From: Patrick Friel (email suppressed)
Date: Fri Dec 04 2009 - 12:41:36 PST
Well, thereıs no book on Chicago experimental/alternative film but Amy Beste
has been doing exhaustive research for her dissertation which I hope would
become a book as well at some point. I think sheıs focusing heavily on the
kind of institutional and infrastructural elements Bernie refers to (film
societies, distribution organizations, etc.) but mainly in the 1950ıs and
60ıs. A more scattershot era for Chicago a-g film, which didnıt move into
full swing until the 70ıs.
Lacking the kind of inclusive, comprehensive U.S. a-g book Bernie describes
(which is much needed, though I donıt know who would take that kind of
project on), this growing focus on regional film is most welcome. Pittsburgh
and SUNY Buffalo have made it into print and more and more artists who never
made a huge national splash are starting to find more attention with
screenings, collecting, and preservation (Mark Toscano in particular
focusing attention on LA artists for preservation).
Here in Chicago, for example, the Chicago Film Archives is doing an amazing
job of collecting local productions from documentaries (Chicago Newsreel,
etc), to home movies, amateur productions, industrial films, and
experimental works and organizing periodic screenings; Amy Besteıs
research for her dissertation is also funneling into programming through the
Conversations at the Edge series she coordinates/curates: recently, for
example, she had two fascinating programs of work from the Institute of
Design from the 1940s-60s. My White Light Cinema series recently presented
a program of 1970s films by Bruce Wood and I screened Michelle Citronıs
DAUGHTER RITE last year; Chicago Filmmakers has preserved Allan Rossı THE
GRANDFATHER TRILOGY and eight films by Tom Palazzolo from the 1960s-80s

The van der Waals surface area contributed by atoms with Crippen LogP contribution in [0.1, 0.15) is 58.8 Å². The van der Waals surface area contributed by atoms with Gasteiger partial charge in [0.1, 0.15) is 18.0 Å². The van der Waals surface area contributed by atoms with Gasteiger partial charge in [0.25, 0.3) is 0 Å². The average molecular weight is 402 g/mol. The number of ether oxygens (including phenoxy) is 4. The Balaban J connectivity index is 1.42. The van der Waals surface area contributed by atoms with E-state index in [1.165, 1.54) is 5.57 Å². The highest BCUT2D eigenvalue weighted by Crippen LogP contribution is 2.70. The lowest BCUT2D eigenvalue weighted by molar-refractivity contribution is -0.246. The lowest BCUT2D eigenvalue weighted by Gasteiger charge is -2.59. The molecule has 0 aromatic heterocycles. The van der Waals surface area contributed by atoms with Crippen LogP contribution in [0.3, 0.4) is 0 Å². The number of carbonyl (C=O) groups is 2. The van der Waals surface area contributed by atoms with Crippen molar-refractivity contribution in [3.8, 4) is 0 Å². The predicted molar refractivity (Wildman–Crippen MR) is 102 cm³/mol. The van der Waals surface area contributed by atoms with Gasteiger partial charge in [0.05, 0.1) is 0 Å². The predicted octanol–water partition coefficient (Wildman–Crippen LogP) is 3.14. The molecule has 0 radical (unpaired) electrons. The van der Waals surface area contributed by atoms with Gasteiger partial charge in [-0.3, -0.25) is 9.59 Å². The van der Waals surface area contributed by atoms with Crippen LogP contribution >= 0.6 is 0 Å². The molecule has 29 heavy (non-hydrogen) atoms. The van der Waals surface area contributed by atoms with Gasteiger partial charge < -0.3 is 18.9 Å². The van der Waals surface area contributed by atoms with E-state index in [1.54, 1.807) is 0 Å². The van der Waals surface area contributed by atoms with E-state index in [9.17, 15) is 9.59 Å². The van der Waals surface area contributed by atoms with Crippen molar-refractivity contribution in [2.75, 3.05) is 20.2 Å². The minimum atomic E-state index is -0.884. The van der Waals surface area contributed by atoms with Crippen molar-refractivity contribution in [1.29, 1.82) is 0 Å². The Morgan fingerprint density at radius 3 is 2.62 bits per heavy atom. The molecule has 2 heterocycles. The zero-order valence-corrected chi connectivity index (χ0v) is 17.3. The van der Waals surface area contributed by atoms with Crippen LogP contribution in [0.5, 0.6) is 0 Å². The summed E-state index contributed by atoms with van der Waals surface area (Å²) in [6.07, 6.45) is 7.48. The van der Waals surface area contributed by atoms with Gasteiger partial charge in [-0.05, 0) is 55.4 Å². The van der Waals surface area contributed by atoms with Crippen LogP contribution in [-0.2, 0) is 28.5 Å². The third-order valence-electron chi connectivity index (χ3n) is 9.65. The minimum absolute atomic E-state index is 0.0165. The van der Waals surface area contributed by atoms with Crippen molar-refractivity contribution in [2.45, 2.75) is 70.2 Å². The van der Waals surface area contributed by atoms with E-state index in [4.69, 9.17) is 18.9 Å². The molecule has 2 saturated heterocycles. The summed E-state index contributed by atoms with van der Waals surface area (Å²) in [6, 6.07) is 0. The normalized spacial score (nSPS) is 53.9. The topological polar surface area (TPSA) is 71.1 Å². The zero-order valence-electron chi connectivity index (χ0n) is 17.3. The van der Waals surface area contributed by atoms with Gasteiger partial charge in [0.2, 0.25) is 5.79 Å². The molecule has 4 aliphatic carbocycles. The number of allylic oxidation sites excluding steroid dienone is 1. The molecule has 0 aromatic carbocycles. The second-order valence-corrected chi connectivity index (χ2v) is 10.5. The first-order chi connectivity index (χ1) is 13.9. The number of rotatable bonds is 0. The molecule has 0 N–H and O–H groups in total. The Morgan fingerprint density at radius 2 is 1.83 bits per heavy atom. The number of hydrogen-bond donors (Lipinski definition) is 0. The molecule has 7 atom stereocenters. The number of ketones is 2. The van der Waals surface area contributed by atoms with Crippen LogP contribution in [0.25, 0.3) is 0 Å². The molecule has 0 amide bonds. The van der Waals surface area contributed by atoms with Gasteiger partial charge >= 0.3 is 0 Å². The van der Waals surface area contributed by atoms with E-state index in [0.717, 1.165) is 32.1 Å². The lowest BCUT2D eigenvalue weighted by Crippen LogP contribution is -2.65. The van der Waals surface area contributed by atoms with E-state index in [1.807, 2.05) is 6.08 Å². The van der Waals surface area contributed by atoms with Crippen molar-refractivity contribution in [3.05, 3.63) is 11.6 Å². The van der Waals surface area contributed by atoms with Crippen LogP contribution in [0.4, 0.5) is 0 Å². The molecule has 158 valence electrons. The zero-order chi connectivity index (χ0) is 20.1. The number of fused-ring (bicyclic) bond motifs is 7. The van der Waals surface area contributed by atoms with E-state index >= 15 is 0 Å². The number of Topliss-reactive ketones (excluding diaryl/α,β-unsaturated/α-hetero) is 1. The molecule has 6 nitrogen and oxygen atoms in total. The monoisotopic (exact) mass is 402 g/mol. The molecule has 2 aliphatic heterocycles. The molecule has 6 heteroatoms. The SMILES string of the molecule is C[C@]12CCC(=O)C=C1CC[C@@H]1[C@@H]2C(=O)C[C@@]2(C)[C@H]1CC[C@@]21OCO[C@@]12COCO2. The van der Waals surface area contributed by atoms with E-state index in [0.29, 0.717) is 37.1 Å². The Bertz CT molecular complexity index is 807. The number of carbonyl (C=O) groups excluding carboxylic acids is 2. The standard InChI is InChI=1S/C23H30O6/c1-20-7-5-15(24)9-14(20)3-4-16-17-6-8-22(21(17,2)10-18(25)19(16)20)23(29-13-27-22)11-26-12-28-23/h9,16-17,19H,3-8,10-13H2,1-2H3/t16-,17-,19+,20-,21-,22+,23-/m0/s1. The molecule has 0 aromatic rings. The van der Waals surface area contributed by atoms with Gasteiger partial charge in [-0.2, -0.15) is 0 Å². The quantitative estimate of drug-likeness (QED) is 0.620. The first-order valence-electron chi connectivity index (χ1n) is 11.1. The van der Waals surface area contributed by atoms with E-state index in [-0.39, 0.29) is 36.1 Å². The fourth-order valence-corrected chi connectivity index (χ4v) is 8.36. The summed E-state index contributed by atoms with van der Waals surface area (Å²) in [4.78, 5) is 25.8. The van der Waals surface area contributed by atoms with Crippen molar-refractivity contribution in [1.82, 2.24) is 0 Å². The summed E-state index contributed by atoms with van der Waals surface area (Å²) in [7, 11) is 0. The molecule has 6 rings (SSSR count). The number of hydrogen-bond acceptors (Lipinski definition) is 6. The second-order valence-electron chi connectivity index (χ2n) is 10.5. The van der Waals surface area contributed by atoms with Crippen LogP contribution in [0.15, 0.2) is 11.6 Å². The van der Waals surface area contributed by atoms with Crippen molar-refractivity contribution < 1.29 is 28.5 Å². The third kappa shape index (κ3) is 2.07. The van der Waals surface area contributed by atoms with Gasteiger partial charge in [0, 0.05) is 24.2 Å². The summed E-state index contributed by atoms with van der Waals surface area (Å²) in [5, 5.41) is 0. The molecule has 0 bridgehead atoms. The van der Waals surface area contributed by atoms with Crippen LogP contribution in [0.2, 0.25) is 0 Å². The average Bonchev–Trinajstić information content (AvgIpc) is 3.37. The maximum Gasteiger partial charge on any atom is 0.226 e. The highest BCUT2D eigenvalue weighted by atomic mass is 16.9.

[these are available for screenings from CF if anyone is interested];
longtime television and media producer Tom Weinbergıs Media Burn project
(www.mediaburn.org) has been placing a ton of content online, though not
just Chicago-related material; former University of Chicago student Kyle
Westphal has written a history of Doc Films at the U of C (the longest
continuously running student film society in the US), though itıs not
published yet; and other things Iım sure Iım forgetting.
It would be good to hear of other activities from other places.
On 12/4/09 1:13 PM, "Adam Hyman" <email suppressed> wrote:
> If you add those (which would be useful) to David Jamesıs Most Typical
> Avant-Garde (which is eminently readable), and P. Adams books, and...you still
> really wouldnıt have a full introductory institutional history of experimental
> exhibition in the United States.
> And then there is a book on the Bay Area coming perhaps next year...
> And then what about Chicago, Seattle, Boston, etc?
> On 12/4/09 10:56 AM, "Jacob Waltman" <email suppressed> wrote:
>> Not sure if they've been mentioned yet, and not a single text, but I think
>> Scott MacDonald's series would prove a useful introduction:
>> Art in Cinema: Documents Towards the History of the Film Society-
>> Canyon Cinema: The Life and Times of an Independent Film Distributor-
>> Cinema 16: Documents Towards the History of the Film Society-
>> __________________________________________________________________ For info
>> on FrameWorks, contact Pip Chodorov at <email suppressed>.
> __________________________________________________________________ For info on
> FrameWorks, contact Pip Chodorov at <email suppressed>.
For info on FrameWorks, contact Pip Chodorov at <email suppressed>.